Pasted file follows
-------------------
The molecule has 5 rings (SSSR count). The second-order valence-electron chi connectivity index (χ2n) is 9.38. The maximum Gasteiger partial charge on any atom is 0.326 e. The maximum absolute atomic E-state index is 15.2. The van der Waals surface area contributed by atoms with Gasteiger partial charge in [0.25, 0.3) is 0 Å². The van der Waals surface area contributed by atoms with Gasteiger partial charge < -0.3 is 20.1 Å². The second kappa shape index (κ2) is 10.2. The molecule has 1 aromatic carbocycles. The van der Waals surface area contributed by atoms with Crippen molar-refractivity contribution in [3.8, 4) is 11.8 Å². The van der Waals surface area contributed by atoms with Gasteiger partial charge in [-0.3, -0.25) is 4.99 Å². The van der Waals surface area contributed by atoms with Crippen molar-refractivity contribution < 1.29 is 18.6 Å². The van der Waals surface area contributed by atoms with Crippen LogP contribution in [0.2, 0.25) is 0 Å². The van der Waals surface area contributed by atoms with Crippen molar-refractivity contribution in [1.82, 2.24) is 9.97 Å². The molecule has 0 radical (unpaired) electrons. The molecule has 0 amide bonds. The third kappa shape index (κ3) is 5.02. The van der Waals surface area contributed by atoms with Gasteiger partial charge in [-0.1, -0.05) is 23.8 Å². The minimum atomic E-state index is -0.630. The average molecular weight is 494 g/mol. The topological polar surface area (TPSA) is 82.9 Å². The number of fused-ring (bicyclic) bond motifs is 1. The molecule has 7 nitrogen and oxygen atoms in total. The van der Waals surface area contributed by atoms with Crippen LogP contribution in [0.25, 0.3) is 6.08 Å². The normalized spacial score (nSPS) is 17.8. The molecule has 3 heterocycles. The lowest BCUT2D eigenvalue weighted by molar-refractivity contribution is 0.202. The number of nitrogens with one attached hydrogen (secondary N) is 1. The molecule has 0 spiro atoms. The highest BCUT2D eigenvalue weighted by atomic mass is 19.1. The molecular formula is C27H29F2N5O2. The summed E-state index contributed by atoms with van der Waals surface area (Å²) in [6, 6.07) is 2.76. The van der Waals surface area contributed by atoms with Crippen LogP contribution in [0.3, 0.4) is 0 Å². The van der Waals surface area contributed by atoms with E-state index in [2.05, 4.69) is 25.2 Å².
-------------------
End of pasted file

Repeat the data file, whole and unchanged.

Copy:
The molecule has 5 rings (SSSR count). The second-order valence-electron chi connectivity index (χ2n) is 9.38. The maximum Gasteiger partial charge on any atom is 0.326 e. The maximum absolute atomic E-state index is 15.2. The van der Waals surface area contributed by atoms with Gasteiger partial charge in [0.25, 0.3) is 0 Å². The van der Waals surface area contributed by atoms with Gasteiger partial charge < -0.3 is 20.1 Å². The second kappa shape index (κ2) is 10.2. The molecule has 1 aromatic carbocycles. The van der Waals surface area contributed by atoms with Crippen molar-refractivity contribution in [3.8, 4) is 11.8 Å². The van der Waals surface area contributed by atoms with Gasteiger partial charge in [-0.3, -0.25) is 4.99 Å². The van der Waals surface area contributed by atoms with Crippen molar-refractivity contribution < 1.29 is 18.6 Å². The van der Waals surface area contributed by atoms with Crippen LogP contribution in [0.2, 0.25) is 0 Å². The van der Waals surface area contributed by atoms with Crippen molar-refractivity contribution in [1.82, 2.24) is 9.97 Å². The molecule has 0 radical (unpaired) electrons. The molecule has 0 amide bonds. The third kappa shape index (κ3) is 5.02. The van der Waals surface area contributed by atoms with Gasteiger partial charge in [-0.1, -0.05) is 23.8 Å². The minimum atomic E-state index is -0.630. The average molecular weight is 494 g/mol. The topological polar surface area (TPSA) is 82.9 Å². The number of fused-ring (bicyclic) bond motifs is 1. The molecule has 7 nitrogen and oxygen atoms in total. The van der Waals surface area contributed by atoms with Crippen LogP contribution in [0.25, 0.3) is 6.08 Å². The normalized spacial score (nSPS) is 17.8. The molecule has 3 heterocycles. The lowest BCUT2D eigenvalue weighted by molar-refractivity contribution is 0.202. The number of nitrogens with one attached hydrogen (secondary N) is 1. The molecule has 0 spiro atoms. The highest BCUT2D eigenvalue weighted by atomic mass is 19.1. The molecular formula is C27H29F2N5O2. The summed E-state index contributed by atoms with van der Waals surface area (Å²) in [6, 6.07) is 2.76. The van der Waals surface area contributed by atoms with Crippen LogP contribution in [0.3, 0.4) is 0 Å². The van der Waals surface area contributed by atoms with E-state index in [2.05, 4.69) is 25.2 Å².